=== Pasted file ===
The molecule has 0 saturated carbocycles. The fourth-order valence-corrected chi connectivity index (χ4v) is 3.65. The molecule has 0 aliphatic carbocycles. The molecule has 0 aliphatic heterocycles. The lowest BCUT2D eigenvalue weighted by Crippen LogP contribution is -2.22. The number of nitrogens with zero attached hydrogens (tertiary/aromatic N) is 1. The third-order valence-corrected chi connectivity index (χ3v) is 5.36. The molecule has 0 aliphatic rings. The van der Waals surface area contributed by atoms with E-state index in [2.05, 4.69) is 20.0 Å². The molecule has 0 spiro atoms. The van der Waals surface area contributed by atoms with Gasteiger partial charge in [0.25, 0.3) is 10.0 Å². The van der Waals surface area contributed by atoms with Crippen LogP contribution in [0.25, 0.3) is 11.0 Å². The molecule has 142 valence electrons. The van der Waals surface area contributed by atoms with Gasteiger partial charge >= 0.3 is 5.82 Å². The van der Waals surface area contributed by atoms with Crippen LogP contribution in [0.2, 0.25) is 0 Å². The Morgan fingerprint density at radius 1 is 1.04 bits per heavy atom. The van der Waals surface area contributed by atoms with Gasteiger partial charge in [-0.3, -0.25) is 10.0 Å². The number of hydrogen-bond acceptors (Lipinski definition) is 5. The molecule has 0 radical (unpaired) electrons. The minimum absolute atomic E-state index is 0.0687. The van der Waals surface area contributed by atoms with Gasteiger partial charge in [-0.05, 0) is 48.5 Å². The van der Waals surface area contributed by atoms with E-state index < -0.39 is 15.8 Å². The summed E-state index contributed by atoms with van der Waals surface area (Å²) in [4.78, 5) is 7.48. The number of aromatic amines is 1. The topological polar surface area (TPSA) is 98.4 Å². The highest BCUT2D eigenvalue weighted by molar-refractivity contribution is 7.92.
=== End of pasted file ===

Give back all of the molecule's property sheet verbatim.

The molecule has 0 saturated carbocycles. The fourth-order valence-corrected chi connectivity index (χ4v) is 3.65. The molecule has 0 aliphatic carbocycles. The molecule has 0 aliphatic heterocycles. The lowest BCUT2D eigenvalue weighted by Crippen LogP contribution is -2.22. The number of nitrogens with zero attached hydrogens (tertiary/aromatic N) is 1. The third-order valence-corrected chi connectivity index (χ3v) is 5.36. The molecule has 0 aliphatic rings. The van der Waals surface area contributed by atoms with E-state index in [2.05, 4.69) is 20.0 Å². The molecule has 0 spiro atoms. The van der Waals surface area contributed by atoms with Gasteiger partial charge in [0.25, 0.3) is 10.0 Å². The van der Waals surface area contributed by atoms with Crippen LogP contribution in [0.25, 0.3) is 11.0 Å². The molecule has 142 valence electrons. The van der Waals surface area contributed by atoms with Gasteiger partial charge >= 0.3 is 5.82 Å². The van der Waals surface area contributed by atoms with Crippen LogP contribution in [0.2, 0.25) is 0 Å². The Morgan fingerprint density at radius 1 is 1.04 bits per heavy atom. The van der Waals surface area contributed by atoms with Gasteiger partial charge in [-0.3, -0.25) is 10.0 Å². The number of hydrogen-bond acceptors (Lipinski definition) is 5. The molecule has 0 radical (unpaired) electrons. The minimum absolute atomic E-state index is 0.0687. The van der Waals surface area contributed by atoms with Gasteiger partial charge in [-0.05, 0) is 48.5 Å². The van der Waals surface area contributed by atoms with E-state index < -0.39 is 15.8 Å². The summed E-state index contributed by atoms with van der Waals surface area (Å²) in [4.78, 5) is 7.48. The number of aromatic amines is 1. The topological polar surface area (TPSA) is 98.4 Å². The highest BCUT2D eigenvalue weighted by molar-refractivity contribution is 7.92.